NIFK14029U Motivation and Pro-Environmental Behaviour - Managing Change
MSc Programme in Nature Management
MSc Programme in Forest and Nature Management
MSc Programme in Climate Change
This course focuses on ways to motivate pro-environmental
Solving global challenges of climate change adaptation and mitigation, biodiversity conservation, provision of clean water, food, etc. all goes back to individual and social behaviour related to the environment. The key questions addressed in this course are: How can citizens – as consumers, producers, and community members - be motivated towards environmentally-friendly behaviour? This may entail reductions in energy consumption or use of pesticides on one’s farmland, a greater use of bikes or trains instead of cars, increased recycling, picking up litter in the park, buying organic products, or participation in social/political movements. What are different strategies to achieve behavioural change, and what effects do they have, both intended and unintended?
The course builds on theories about motivation and behaviour, theories of change, real life cases and practical tools to initiate and sustain behavioural change among individuals, groups, and organisations.
The motivation and behaviour theories span studies of specific, individual behaviour (e.g. theory of planned behaviour), to macro level studies of how behaviour is shaped by societal factors like infrastructure, technology, economy, public discourse and media debate. Some theories anticipate that human behaviour is guided by economic, rational choice, while other extend rationality to also include, e.g. considerations of individual limitations as well as values, and to take into account broader societal interests. Other theories, in contrast, focus more on habit, emotions, direct experience, and how this is formative for behavioural change.
Empirical interventions will be showcased throughout the course, such as political and grassroots campaigns (often via different forms of media), community engagement, role models, schemes, and taxes.
Based on real-life cases from private and public organisations engaged at various levels (municipal, national, global) on environmental issues and management, students will learn to apply these theories in the real world and become better equipped as citizens and future policy makers and policy influencers, to formulate intervention strategies to achieve desired changes. Students are also expected to consider the implications of behavioural theories on policy practice. How do the different ways we look upon human behaviour, enable or limit what becomes possible in relation to environmental behavioural change?!
The aim of this course is to provide students with skills to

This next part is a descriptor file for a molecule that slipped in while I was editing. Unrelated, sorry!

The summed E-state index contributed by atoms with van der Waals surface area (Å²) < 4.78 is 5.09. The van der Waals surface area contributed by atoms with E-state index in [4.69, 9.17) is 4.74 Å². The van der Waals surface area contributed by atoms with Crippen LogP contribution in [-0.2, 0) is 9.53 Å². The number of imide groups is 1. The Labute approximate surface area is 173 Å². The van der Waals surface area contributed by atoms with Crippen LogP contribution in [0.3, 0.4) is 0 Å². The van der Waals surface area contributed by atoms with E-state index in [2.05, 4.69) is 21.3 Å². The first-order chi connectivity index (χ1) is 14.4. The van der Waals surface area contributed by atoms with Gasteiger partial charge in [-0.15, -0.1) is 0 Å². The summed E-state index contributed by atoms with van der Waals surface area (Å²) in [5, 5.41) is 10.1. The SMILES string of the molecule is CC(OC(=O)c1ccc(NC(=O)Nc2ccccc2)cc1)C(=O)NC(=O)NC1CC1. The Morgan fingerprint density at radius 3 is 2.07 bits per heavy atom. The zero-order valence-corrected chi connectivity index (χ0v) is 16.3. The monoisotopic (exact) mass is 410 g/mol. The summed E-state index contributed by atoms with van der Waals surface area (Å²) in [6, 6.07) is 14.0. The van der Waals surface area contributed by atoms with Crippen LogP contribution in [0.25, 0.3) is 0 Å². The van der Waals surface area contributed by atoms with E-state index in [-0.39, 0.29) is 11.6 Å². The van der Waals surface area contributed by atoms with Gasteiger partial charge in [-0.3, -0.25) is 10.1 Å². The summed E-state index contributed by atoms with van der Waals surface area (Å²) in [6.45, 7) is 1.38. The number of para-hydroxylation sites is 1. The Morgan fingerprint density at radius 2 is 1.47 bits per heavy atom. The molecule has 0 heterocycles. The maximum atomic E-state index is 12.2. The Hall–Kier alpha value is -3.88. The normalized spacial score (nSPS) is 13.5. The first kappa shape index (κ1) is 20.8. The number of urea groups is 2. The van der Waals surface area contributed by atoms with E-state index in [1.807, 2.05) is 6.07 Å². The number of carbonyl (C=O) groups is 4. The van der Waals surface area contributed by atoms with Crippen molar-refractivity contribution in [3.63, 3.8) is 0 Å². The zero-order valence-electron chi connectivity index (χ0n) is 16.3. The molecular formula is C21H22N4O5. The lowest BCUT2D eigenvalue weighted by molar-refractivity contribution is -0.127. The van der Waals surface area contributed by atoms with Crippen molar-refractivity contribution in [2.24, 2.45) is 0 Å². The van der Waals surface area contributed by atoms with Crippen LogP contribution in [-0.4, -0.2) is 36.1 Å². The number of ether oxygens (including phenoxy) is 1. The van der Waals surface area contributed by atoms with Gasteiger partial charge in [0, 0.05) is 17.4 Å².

understand, analyse and conduct change processes aimed at enhancing
environmentally friendly behaviour.
This is done by introducing students to a set of theoretical approaches to study motivation, behaviour, and behavioural change, and to enable students to apply these in their own work.
Based on the course, it is expected that the student can
- understand and describe a set of theories of motivation and behaviour
- understand and describe selected theories of individual, collective and structural change
- apply relevant behavioural theory to environmental cases, be it national park management, transport behaviour, recycling, energy and food consumption or private land management.
- suggest strategies and actions to enhance environmentally friendly behaviour in selected cases
- critically discuss opportunities and limitations to behavioural change, given the political, legal, administrative and managerial set up.
The course will be based on scientific articles and key references on 1) motivation and behaviour theory, and 2) strategies and tools for management of change in organizations and communities
Academic qualifications equivalent to a BSc degree is recommended.
Students get feedback on both the assignment and the group report. The assignments are handed in continously through the course and students recieve feedback (in plenary, written and oral) continously so it can be used for the next assignment and finally the group report handed in in the end of the course. Students receives written feedback for their group report.
- 7,5 ECTS
- Type of assessment
- PortfolioPortfolio exam – three individual assignments and one group report. The assignments are specified for each course season but follows the themes of the course. The group report is written on a self-elected case. The assignments and group report all include critical reflections on scientific articles about motivation and behaviour and analysis and critical evaluation of selected real life intervention strategies.
Weight: Each of the assignments count 20 % and the group report 40 % (mandatory). Students are individually assessed on their contribution to the group report. The final grade is calculated as a weighted average of the results from the part-examinations.
- All aids allowed
- Marking scale
- 7-point grading scale
- Censorship form
- No external censorship
The reexam consists of two parts:
Oral examination within the course curriculum. 30 minutes. No time for preparation. Weight 40%. The curriculum is the same as what is expected for the ordinary exam.
Three assignments. They must be handed in three weeks prior to the re-exam. Weight 20% each.
Criteria for exam assesment
See the criteria for Learning outcome
- Theory exercises